“Sounds like London,” Eleanor smiled, “what on earth is that?”

The roar was flexing in pitch and tone in unison, like something was being chanted, though every now and then there was a shout that broke from the confines of this rhythm, pushing to be heard above the rest of the voices.

I felt like a stone had been pushed down my throat, forcing a lump there and settling in my stomach, weighing me down with fear. The roar gained volume. Eleanor was no longer smiling.

Frank stood between us and took my right hand and Eleanor’s left, taking a step back. Then a memory struck me, a demonstration.

I dug the piece of paper out of my pocket, the first words jumping out at me, holding my gaze.

Today’s date.

Beneath, the paper read:




The only demonstration that I had ever witnessed was the one on Ten Downing Street in 1920, which had caught me on my paper route. The crowd had been saturated with ex-military officers with badges on their chests and guns in their hands. As he strode past me, a man nearly dropped a hand grenade that he had been throwing up and catching like a ball.

It was difficult to get away from, difficult for screams to be heard above the clamour, and difficult to forget.

“We have to get out of here,” I said, as a trio of men began marching down the road we were on. An umbrella was used to smash the window of a shop and I distinctly heard the words, “thanks for nothing!”

I started walking backwards but Frank and Eleanor weren’t following me, simply staring ahead as the three men were joined by a hoard of men and women, pumping their fists into the air and chanting words that I couldn’t hear over the ringing in my own ears.

“These don’t happen in Dover,” Eleanor said, before wrenching her hand out of Frank’s and running away from the demonstration, towards the coast.

I thought to myself as we ran together, that demonstrations of this mass wouldn’t normally occur here, but people were angry everywhere, and if had I been in London, counting the farthings that I had left to buy vegetables from the market and a crowd like this had passed my window, preaching the right to eat and work, I probably would have joined them.

But today was not the day, not with so much money in Eleanor’s hands.

Frank was running too, now, and caught up to us quickly, pressing his hands on the smalls of our backs to urge us onwards, through a labyrinth of streets and small alleyways, following the smell of salt.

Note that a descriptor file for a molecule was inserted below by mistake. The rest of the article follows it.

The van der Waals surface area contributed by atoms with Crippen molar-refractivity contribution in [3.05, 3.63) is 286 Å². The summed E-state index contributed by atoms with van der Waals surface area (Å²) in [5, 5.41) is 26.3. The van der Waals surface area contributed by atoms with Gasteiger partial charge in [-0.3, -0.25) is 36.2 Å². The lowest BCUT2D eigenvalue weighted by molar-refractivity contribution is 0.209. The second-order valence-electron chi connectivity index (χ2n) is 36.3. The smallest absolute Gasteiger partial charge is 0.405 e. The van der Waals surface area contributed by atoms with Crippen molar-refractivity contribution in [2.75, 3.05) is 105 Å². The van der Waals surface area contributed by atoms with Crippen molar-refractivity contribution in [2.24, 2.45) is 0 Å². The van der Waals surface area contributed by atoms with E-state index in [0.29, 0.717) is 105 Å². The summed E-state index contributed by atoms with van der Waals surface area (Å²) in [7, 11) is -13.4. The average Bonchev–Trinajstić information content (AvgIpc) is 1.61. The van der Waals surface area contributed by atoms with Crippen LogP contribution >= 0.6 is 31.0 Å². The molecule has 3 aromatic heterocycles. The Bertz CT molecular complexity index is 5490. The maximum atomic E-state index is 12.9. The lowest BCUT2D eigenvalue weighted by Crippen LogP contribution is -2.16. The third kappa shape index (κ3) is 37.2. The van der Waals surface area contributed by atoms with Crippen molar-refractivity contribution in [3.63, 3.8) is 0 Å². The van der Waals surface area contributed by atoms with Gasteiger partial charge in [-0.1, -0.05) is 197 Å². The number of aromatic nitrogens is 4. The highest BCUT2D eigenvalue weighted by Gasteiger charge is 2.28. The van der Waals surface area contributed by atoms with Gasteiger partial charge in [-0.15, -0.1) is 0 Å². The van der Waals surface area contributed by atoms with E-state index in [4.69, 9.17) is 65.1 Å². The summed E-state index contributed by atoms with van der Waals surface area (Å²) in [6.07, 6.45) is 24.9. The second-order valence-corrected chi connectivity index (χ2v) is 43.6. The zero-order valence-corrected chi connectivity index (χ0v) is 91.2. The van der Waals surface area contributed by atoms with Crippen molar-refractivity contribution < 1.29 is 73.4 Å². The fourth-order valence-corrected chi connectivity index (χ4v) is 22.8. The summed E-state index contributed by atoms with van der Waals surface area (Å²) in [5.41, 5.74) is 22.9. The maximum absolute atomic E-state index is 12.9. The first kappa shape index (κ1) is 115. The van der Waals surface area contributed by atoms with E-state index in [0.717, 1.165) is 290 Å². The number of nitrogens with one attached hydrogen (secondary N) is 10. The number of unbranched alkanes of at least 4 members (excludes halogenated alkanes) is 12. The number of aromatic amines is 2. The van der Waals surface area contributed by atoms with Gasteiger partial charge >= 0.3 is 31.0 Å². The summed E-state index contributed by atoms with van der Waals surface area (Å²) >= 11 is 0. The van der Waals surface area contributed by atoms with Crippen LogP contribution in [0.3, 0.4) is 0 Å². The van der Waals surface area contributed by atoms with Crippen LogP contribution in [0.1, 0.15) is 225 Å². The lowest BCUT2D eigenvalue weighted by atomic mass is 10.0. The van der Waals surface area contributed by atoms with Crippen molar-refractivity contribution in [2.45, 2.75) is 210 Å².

On a small path between two shops, we bumped into two women, both with sneers on their faces and signs in their hands. Eleanor dropped the envelope, and notes punctuated with green and red scattered across the ground.

“I’m so sorry,” Eleanor muttered, bending down to scoop the money from the ground.

“Stop there,” the larger of the two women said, licking her lips. “That’s a lot of money for such a young group o’ kiddy’s.”

Eleanor stood up slowly, pocketing the envelope and what was left in there, but leaving the strewn notes on the cobbles.

“We’re not looking for any trouble…” Frank said, stepping forward and pushing Eleanor behind him. The woman smiled apologetically, shrugging and raising her sign.

“That’s a shame,” she said, “’cause we are.”

She withdrew a gun from her back pocket and pointed it between Frank’s eyes. Frank didn’t speak, but his eyes widened and he gently puffed out a lungful of air. Eleanor screamed at the sight of a gun as Frank and I lifted our hands in submission.

“Please,” I said, “I’m like you, I-”

“You are nothin’ like me!” the woman shouted, pointing the gun at me, “carrying a wad o’ cash ‘round like it’s nothin’.”

“I am, I swear! We only have that money ‘cause we need it for a ferry, we’re leaving the country. I swear, this isn’t, you know, pocket money or something.”

“Are you going to leave or what?” she shouted, and her friend, the silent partner, rested an arm on her shoulder and whispered.

“Edith, what are you doing?”

“Don’t, Mary. If it’s this girl’s life or my baby’s, you know who I’ll choose. That one the floor, there, that could feed Eddy for a month!”


The gun was shaking.

“Please,” Frank said, sweat beading his brow, “We need that money just as much as you do.”

“Really?” she spat, “do you have starving children at home?”

“N-no,” he said, “but our lives are in danger if we don’t leave.”

“Don’t lie!” she shouted, pointed the gun down and shot the pavement at Frank’s feet. The stone burst into an explosion of gravel and dust and we all screamed, even Mary who was cowering behind her dominating friend. Edith glared at us through the dust and we turned, running away from the woman who was battling for her livelihood, and into a thousand other people who were doing the same.

It was immediate. As soon as we left the alley I could no longer find Frank or Eleanor among the crushing crowd.

“Eleanor!” I shouted, “Frank!”

I was there all over again, twelve years old on the street of the Prime Minister’s house, calling for my mother and father as feet bore down on me.

“Eleanor! Ellie? Frank?”                                              

I pressed my back against a doorway and climbed the two steps that lead to the entrance of the building. I stood on the tips of my toes, shouting, screaming for the only people that I knew in the entire town.

“Oh god,” I whispered, a sound that not even I could hear as the horde overcame me and I slid down the wall and pressed my face into my knees.